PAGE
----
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Alan Wake And Quantum Break’s Lack Of Exploration Was A “Lost Opportunity,” Says Remedy

| @mikeyg0403 | 10 months ago

Quantum Break lack of exploration lost opportunity

It’s no secret that Remedy takes a lot of time to fully flesh out the worlds that their games exist within, which had a lot to do with the long development times for both Alan Wake and Quantum Break. However, despite the developer eventually settling on a more linear approach for both, they are now revealing that there was a lot of untapped potential for creating more open experiences with those games.

Remedy’s Game Director Mikael Kasurinen recently did an interview with Polygon, where he talked about how the possibilities of open-ended gameplay were not off the table for Alan Wake or Quantum Break. He said that “If you go back and look at Alan Wake ten years ago you could see us talking about it about how we dabbled with the idea of driving around in a car in an open environment. You could see even then that desire to go in that direction.”

He goes on to discuss all of the effort that goes into shaping their game worlds, saying “One way to tell a story is to create a rich world you can get to explore. When you look back at Alan Wake and Quantum Break, you can see we spent a lot of time looking at the shape of those worlds, the cities, towns, neat characters, maps. We spent a lot of time in crafting those universes, if you will. The gameplay is actually a linear story through those amazing, complicated worlds. In one way, it’s a bit of a lost opportunity.”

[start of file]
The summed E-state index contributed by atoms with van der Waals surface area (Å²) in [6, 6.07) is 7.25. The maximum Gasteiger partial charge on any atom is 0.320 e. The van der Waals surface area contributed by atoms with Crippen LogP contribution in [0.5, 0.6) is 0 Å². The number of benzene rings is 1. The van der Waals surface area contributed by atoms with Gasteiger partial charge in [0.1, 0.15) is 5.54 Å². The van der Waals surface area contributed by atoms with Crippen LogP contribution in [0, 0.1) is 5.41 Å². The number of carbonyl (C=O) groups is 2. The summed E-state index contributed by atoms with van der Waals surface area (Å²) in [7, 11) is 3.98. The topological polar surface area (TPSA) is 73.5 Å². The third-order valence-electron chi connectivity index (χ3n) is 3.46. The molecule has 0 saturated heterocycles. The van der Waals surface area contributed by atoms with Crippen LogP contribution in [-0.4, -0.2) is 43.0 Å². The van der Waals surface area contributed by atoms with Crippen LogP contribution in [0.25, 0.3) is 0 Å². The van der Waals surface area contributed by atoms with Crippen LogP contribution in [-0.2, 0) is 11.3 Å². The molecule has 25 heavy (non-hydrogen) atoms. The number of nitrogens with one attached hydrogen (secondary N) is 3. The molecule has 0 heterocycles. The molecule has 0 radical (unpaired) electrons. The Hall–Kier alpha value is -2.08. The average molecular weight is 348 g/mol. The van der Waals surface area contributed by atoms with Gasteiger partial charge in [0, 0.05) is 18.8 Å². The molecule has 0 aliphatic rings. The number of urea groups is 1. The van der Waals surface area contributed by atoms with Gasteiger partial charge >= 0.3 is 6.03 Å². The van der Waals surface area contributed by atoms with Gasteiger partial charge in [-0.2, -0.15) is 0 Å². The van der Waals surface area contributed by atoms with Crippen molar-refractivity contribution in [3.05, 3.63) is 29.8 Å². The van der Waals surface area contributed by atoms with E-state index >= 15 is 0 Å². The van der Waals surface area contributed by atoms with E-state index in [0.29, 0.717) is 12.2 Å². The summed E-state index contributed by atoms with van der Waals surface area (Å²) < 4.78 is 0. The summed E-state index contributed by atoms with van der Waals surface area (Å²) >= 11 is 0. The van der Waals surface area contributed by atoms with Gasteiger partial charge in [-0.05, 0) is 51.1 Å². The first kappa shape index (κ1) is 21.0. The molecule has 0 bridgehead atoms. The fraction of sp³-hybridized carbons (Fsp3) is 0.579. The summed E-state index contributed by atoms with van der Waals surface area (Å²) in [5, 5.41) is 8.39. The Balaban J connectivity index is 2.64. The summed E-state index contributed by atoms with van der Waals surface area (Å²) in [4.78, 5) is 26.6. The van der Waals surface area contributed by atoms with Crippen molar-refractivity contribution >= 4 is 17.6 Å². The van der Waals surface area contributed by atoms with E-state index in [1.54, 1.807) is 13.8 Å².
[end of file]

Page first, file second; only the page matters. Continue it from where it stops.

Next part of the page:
Kasurinen finishes by admitting that there could have been a lot more to offer with the aforementioned games, saying “I think they could have been bigger [games] easily. Alan Wake had a long history of development, but it was through years of events that it took the shape it took. A lot of concepts were created through that journey. It felt like there was this world of concept and complex storyline that was left aside. The key point that we learned from that experience is that the world building we do needs to connect with the gameplay. Gameplay needs to enable organic experiences and interactions with the world. We still want to create strong worlds, but the game should be crafted in such a way that allows this exploration.”

Remedy currently has two games in development that are being split between a team of 140 people, though they have not revealed what either of these games will be. They have previously confirmed that neither of them will be Alan Wake 2, however.

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